In my first letter to Prime Minister Balkenende (2 May 2006), I wrote the following in the appendix:
The economy is nothing other than a form of social communication and, therefore, the most important building block of democracy. A lasting reform will only be possible when we show the courage and the will to democratise the economy.
IV. EXPOSÉ RELATIF AUX PRESCRIPTIONS DE L’ARTICLE 35 § 1 DE LA CONVENTION
STATEMENTCONCERNING ARTICLE 35 § 1 OF THE CONVENTION
VERKLARING BETREFFENDE ARTIKEL 35 § 1 VAN HET VERDRAG
The dogmatism behind the assumption that money is in itself worth money in the form of interest and its conditioning of people, politics, economy and the judiciary contravenes the following articles: 1, 2, 4, 5, 6, 9, 10, 14 and 17 as can be read in the appeal of 4 July 2007:
In this petition, I will limit myself to article 6 (right to a fair trial):
The search for balance is the essence of the legal system and a fair trial. How will the balance of power evolve in society if the basic message is to bring in more than you contribute, make a profit?
Money rules the world. But the power of money remains largely invisible. Few realise that we are living in a global casino in which almost 2 trillion dollars changes hands every day. No less than 98% of this is speculations, i.e. money not used to pay for goods or services. The negative consequences of this are all too familiar: poverty, environmental pollution and chronic lack of time.
From the back cover of The Future of Money by Bernard Lietaer, published in the Netherlands by De Boekerij BV Amsterdam.
What objective hold do politics, the legal system, economic science, and normal people have if growth and profit are the economic objectives? Is five per cent good or maybe twenty? It’s intangible. If the virtual part of the economy is in difficulty, we pump billions into the system to save it, at the expense of the whole. What we achieve by doing that is to save the belief in the system, whilst the rest remains as it was. The existing balance of power is stabilised. Stability is a matter of life and death for all societies but as a constitutional state, we are also obliged to look at the mutual hierarchy of power to see if people are essentially still “equal”. This is only possible if there is a common basis in which people are “equal” and onto which they can always fall back. Legally speaking, this is the constitution and human rights. Politically speaking, this is a bit more vague: winning elections, the general good? It should be the latter, but what constitutes the general good: economic growth and profit?
We have not made it easy for ourselves, but at the same time that’s the success of the system. Thanks to an arithmetic lever, we have managed to turn an apple into an apple plus X per cent. This X per cent is our reward for the effort we have put in. No one has ever been able to explain to me where exactly the added value of the X per cent is, except in the apple itself. The undersigned calls this our bureaucratic faith. This is hardly surprising as this belief works as a lever, a profit catalyst. First there was a plain or very special apple and if you sold it and your costs were lower than your income you had a profit…. on paper. Because in reality, all there was was the apple and whether this makes you a “profit” or a “loss” does nothing to change that. The result was a lot of hocus-pocus about that apple, and what good this has done us, you may well ask. The origin of this bureaucratic technique is found in the financial world, where money in itself is worth money in the form of interest. In actual fact, it’s something we believe or think is true. If we borrow money we have to pay it back and pay interest, which is why we had to come up with something that makes an apple not just simply an apple but an apple plus X per cent.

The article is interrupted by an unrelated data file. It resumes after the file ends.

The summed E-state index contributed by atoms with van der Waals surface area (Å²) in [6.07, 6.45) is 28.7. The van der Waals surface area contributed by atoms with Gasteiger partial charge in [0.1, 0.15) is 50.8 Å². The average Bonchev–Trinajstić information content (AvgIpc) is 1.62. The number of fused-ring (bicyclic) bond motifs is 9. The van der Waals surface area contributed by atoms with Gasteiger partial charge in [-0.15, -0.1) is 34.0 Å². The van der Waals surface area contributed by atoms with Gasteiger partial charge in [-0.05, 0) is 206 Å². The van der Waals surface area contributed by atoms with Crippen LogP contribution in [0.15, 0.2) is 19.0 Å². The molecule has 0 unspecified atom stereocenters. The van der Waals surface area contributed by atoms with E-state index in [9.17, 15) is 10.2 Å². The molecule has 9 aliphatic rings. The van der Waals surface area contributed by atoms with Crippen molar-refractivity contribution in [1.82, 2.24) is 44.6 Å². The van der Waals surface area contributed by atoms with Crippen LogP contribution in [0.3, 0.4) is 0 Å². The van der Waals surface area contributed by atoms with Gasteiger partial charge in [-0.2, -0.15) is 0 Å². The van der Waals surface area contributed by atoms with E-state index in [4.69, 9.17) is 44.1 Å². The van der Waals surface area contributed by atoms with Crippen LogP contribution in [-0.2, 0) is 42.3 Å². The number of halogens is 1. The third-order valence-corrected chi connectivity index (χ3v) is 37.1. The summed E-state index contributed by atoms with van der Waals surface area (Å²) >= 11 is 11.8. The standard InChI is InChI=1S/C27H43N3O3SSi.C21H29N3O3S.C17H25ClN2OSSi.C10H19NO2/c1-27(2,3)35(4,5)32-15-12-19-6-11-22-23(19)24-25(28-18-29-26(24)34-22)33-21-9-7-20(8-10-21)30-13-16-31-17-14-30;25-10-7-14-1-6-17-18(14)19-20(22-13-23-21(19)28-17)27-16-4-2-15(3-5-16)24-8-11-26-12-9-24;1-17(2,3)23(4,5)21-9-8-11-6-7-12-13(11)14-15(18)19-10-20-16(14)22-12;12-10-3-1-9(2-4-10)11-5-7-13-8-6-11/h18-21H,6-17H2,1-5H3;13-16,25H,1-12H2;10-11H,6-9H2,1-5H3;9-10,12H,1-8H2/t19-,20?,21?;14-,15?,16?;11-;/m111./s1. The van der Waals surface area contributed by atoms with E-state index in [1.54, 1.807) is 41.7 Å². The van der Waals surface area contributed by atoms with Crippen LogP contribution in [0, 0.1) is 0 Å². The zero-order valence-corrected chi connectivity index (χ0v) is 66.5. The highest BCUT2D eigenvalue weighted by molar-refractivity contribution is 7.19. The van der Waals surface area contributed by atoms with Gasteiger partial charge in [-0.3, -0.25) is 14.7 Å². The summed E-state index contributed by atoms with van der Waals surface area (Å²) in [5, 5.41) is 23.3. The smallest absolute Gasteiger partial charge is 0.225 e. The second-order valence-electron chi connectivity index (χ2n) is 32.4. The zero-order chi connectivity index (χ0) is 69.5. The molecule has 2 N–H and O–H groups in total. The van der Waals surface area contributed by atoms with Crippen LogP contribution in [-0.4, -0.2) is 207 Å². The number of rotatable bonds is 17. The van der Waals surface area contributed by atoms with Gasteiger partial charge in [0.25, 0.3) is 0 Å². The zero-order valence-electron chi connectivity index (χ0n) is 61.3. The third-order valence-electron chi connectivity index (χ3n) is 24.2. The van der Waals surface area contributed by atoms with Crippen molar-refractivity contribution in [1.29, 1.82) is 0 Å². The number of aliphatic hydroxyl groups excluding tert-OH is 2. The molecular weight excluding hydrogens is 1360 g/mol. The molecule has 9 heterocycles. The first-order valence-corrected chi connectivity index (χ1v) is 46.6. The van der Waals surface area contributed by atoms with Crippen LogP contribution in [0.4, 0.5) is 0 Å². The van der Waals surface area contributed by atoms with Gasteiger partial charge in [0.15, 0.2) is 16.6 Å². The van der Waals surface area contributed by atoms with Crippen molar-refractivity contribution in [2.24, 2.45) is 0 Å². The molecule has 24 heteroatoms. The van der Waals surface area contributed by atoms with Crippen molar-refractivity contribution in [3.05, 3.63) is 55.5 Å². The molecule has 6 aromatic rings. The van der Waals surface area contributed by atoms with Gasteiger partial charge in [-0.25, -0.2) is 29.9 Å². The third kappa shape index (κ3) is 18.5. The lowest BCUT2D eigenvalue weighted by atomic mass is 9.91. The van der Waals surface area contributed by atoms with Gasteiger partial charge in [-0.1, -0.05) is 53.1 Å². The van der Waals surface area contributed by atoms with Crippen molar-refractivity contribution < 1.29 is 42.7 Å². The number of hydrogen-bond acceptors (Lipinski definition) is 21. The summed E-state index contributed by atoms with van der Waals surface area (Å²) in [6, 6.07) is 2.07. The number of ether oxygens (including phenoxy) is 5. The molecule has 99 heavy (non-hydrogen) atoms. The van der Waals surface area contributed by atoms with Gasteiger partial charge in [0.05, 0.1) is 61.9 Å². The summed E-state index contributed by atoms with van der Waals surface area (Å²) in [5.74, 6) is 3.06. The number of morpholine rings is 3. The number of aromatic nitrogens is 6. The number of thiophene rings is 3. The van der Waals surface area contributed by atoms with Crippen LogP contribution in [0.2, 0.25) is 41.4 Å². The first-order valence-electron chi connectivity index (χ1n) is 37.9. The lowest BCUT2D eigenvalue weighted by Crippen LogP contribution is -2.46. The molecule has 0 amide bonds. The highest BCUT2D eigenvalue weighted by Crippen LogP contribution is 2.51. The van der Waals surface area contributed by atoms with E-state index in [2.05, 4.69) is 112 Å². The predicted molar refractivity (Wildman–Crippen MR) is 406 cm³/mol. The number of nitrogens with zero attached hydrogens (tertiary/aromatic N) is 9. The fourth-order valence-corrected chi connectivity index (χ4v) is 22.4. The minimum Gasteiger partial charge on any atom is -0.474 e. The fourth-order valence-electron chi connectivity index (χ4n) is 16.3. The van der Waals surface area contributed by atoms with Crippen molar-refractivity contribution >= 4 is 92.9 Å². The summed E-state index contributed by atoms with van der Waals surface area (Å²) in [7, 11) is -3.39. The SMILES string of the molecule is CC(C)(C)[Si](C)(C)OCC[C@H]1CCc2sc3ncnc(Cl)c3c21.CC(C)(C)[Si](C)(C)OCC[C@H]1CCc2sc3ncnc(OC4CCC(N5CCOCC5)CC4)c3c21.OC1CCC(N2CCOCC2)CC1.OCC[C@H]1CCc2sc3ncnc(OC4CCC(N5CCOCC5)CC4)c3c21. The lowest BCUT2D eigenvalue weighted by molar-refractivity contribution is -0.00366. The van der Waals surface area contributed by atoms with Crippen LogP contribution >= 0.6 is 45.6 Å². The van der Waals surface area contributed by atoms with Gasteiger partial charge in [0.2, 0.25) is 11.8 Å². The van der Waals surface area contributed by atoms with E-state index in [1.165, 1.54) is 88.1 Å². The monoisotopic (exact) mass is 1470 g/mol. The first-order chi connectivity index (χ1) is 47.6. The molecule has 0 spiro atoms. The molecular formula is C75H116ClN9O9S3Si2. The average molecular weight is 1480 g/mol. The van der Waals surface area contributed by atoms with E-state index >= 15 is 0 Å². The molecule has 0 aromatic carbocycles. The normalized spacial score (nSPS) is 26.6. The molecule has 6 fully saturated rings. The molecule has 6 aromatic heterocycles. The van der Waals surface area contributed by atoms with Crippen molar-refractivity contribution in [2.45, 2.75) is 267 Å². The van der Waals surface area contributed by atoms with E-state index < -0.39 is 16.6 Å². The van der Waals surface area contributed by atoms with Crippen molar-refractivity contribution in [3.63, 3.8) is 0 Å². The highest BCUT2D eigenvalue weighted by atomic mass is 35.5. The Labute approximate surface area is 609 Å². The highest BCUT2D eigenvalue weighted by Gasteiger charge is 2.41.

Fortunately, this can be done in a supply and demand market, where growth and profit are the motors of the economy. Profit is in fact nothing other than the difference in power between the supplier and the demander. A big difference in power gives you extra purchasing power. The West has far more purchasing power than African countries, for example. It doesn’t really make much difference if you have lots of debts, the point is to grow and win, because by doing so your purchasing power increases. Actually, this is an indicator of market dominance, although to uphold the faith, economists and political commentators will use other, more pleasant sounding words to describe it. This is not so much reproach as logic and, in certain respects, of all time.
If we look at the global consumption pyramid, we see that twenty per cent of the richest account for eighty-six per cent of total global consumption – you, and the undersigned, included (Source: UN population fund). The trend in the difference in purchasing power clearly emerges in calculations made by the footprint organisation, i.e. that if every citizen of the world were to have the same average consumption requirements as the Dutch have, we would need five extra worlds. We live beyond our means and that has to be paid for somehow. Evidently, today’s political and economic system has nothing built into it to maintain the balance, such as by using the earth’s own natural renewable production capacity.